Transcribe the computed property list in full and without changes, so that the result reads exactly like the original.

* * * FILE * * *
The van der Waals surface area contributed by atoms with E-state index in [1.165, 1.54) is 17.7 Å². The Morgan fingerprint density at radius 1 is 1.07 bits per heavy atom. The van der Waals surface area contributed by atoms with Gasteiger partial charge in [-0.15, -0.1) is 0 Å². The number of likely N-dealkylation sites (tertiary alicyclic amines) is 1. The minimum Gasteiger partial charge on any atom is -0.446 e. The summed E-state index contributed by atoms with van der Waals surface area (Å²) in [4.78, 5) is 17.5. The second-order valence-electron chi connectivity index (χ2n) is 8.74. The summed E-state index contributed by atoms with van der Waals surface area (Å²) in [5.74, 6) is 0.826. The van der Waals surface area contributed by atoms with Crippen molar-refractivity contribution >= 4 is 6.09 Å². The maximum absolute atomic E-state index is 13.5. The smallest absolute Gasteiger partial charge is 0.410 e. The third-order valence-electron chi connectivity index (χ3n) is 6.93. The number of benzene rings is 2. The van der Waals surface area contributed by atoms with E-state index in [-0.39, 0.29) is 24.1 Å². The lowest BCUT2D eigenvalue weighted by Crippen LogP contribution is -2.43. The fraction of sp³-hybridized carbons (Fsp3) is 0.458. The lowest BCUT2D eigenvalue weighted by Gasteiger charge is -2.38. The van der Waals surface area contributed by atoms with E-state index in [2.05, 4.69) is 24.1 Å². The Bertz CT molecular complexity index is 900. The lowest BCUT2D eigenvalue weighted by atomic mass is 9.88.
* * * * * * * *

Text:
The van der Waals surface area contributed by atoms with E-state index in [1.165, 1.54) is 17.7 Å². The Morgan fingerprint density at radius 1 is 1.07 bits per heavy atom. The van der Waals surface area contributed by atoms with Gasteiger partial charge in [-0.15, -0.1) is 0 Å². The number of likely N-dealkylation sites (tertiary alicyclic amines) is 1. The minimum Gasteiger partial charge on any atom is -0.446 e. The summed E-state index contributed by atoms with van der Waals surface area (Å²) in [4.78, 5) is 17.5. The second-order valence-electron chi connectivity index (χ2n) is 8.74. The summed E-state index contributed by atoms with van der Waals surface area (Å²) in [5.74, 6) is 0.826. The van der Waals surface area contributed by atoms with Crippen molar-refractivity contribution >= 4 is 6.09 Å². The maximum absolute atomic E-state index is 13.5. The smallest absolute Gasteiger partial charge is 0.410 e. The third-order valence-electron chi connectivity index (χ3n) is 6.93. The number of benzene rings is 2. The van der Waals surface area contributed by atoms with E-state index in [-0.39, 0.29) is 24.1 Å². The lowest BCUT2D eigenvalue weighted by Crippen LogP contribution is -2.43. The fraction of sp³-hybridized carbons (Fsp3) is 0.458. The lowest BCUT2D eigenvalue weighted by Gasteiger charge is -2.38. The van der Waals surface area contributed by atoms with E-state index in [2.05, 4.69) is 24.1 Å². The Bertz CT molecular complexity index is 900. The lowest BCUT2D eigenvalue weighted by atomic mass is 9.88.